“COPPA and Schools” FAQs Update

    COPPA prohibits companies from collecting personal information from children under the age of 13 without first providing notice to parents and obtaining their verifiable consent.3 Compliance with COPPA can be complicated for many organizations, and the FTC staff publishes a set of frequently asked questions (FAQs) to provide guidance for organizations working to comply with the law.4 The FTC staff recently updated its “COPPA and Schools” FAQs, which are directed to educational institutions and companies that provide online services to educational institutions. The FTC staff updated FAQs M.1, M.4, and M.5 to: (i) clarify when educational institutions can consent to a website or app’s collection, use or disclosure of students’ personal information; (ii) identify best practices for informing parents about the collection and disclosure of students’ personal information, and (iii) provide information about other federal and state laws that may protect student data. The FTC staff also removed FAQ M.6 as part of its ongoing efforts to streamline the FAQs.

    FAQ M.1 explains that a school may act as the parent’s agent and provide consent for a third-party website or app operator’s collection and use of student information, but only when the operator collects the student information for the use and benefit of the school, and for no other commercial purpose.

    The FTC staff updated FAQ M.1 to clarify that the operator “can presume that the school’s authorization is based on the school having obtained the parent’s consent,” if the operator limits the use of the collected information to the educational context authorized by the school. The updated FAQ M.1 also recommends that, as a best practice, schools should consider providing the operator’s required notices under COPPA to parents, and consider the feasibility of allowing parents to review the collected student information. The FTC staff also added language to FAQ M.1 recommending that schools ensure operators delete information they collect from students once the information is no longer needed for educational purposes.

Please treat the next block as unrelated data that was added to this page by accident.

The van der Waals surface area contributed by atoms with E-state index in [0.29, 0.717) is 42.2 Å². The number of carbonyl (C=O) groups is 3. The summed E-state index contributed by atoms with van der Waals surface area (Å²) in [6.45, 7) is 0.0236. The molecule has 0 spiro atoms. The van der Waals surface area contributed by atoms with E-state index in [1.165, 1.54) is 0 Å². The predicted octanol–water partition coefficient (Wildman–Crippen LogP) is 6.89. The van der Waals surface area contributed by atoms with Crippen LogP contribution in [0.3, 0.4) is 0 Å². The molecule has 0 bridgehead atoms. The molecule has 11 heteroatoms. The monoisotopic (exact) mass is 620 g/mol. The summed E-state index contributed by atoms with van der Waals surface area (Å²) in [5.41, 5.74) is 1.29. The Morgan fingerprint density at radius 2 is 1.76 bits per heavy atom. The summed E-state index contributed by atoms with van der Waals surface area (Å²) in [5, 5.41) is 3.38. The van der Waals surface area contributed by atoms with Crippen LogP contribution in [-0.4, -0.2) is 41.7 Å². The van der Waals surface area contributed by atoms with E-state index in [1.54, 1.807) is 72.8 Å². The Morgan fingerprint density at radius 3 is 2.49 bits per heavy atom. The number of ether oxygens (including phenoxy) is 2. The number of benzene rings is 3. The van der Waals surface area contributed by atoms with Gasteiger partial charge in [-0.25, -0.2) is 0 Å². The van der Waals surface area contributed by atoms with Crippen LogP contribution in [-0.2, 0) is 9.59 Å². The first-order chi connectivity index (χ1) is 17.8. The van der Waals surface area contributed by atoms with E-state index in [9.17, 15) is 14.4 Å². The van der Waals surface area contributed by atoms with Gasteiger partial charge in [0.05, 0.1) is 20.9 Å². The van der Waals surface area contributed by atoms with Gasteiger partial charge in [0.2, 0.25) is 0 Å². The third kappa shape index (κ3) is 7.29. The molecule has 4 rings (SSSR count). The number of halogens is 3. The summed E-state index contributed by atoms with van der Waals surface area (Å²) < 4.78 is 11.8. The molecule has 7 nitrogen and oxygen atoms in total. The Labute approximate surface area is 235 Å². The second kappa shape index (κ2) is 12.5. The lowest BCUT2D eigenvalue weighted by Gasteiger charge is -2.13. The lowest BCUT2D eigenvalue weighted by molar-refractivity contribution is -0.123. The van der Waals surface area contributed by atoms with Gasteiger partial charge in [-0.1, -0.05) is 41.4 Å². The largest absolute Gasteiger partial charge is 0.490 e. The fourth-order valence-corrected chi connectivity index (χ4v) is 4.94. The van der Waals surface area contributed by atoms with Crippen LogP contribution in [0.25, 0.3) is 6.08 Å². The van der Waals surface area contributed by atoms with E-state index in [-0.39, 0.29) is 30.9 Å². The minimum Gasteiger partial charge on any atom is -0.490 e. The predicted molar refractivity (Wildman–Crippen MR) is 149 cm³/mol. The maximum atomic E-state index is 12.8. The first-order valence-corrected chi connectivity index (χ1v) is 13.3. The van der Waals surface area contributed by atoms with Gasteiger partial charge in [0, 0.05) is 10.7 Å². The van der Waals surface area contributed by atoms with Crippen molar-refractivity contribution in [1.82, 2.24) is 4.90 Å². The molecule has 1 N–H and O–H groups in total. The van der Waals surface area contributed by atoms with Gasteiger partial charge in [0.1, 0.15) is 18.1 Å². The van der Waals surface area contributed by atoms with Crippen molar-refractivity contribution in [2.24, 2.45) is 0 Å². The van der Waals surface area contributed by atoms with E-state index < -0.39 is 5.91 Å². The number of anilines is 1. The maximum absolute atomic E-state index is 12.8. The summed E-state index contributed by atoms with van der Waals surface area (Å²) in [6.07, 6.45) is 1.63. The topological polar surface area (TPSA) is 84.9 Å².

In addition, the revised FAQ M.1 reminds organizations that state laws may also protect student data, such as laws requiring contracts between schools and service providers to include express provisions for safeguarding the privacy and security of student information or prohibiting secondary uses of student information without parental consent.5 The revised FAQ M.1 also specifically references California’s Student Online Personal Information Protection Act (SOPIPA),6 which applies to operators of websites, online services, or mobile apps that are designed, marketed, and primarily used for K-12 school purposes. The law restricts the use of K-12 students’ information for targeted advertising, profiling, or onward disclosures. It also requires operators to maintain reasonable security measures and comply with schools’ requests to delete student information.

    FAQ M.4 recommends that, as a best practice, schools should consider providing parents notice of the third-party website and app operators to whom the schools provide consent for the collection and use of students’ information. The FTC staff also suggests making the operators’ direct notices concerning their information practices available to interested parents, such as by maintaining the notices on a website or providing a link to the notices at the beginning of the school year. The FTC staff revised FAQ M.4 to remove language explaining that making the operators’ direct notices available to interested parents allows those parents to assess the operators’ practices and “exercise their rights under COPPA—for example, to review the child’s personal information.”

    FAQ M.5 provides guidance for schools considering whether to enter into an arrangement with an operator that will collect, use, or disclose students’ personal information. The FTC staff recommends that a school ask the following questions, among others, as it seeks to understand how the operator will collect, use, and disclose the information:

    • What types of personal information will the operator collect from students?
    • How does the operator use this personal information?
    • What measures does the operator take to protect the security, confidentiality, and integrity of the personal information that it collects?
    • What are the operator’s data retention and deletion policies for children’s personal information?

    FAQ M.5 notes that if the operator has not enabled the school to review and delete the personal information collected from its students, the school cannot consent on behalf of the parent. FAQ M.5 also explains that a school cannot consent to the collection of student information on behalf of a parent if the operator will use or share the information for commercial purposes not related to the provision of services requested by the school, such as online behavioral advertising or building user profiles for commercial purposes.

    The FTC staff updated FAQ M.5 to remind schools that, under the Protection of Pupil Rights Amendment,7 Local Educational Agencies (LEAs) “must adopt policies and must provide direct notification to parents at least annually regarding the specific or approximate dates of, and the rights of parents to opt their children out of participation in, activities involving the collection, disclosure, or use of personal information collected from students for the purpose of marketing or selling that information (or otherwise providing the information to others for that purpose).”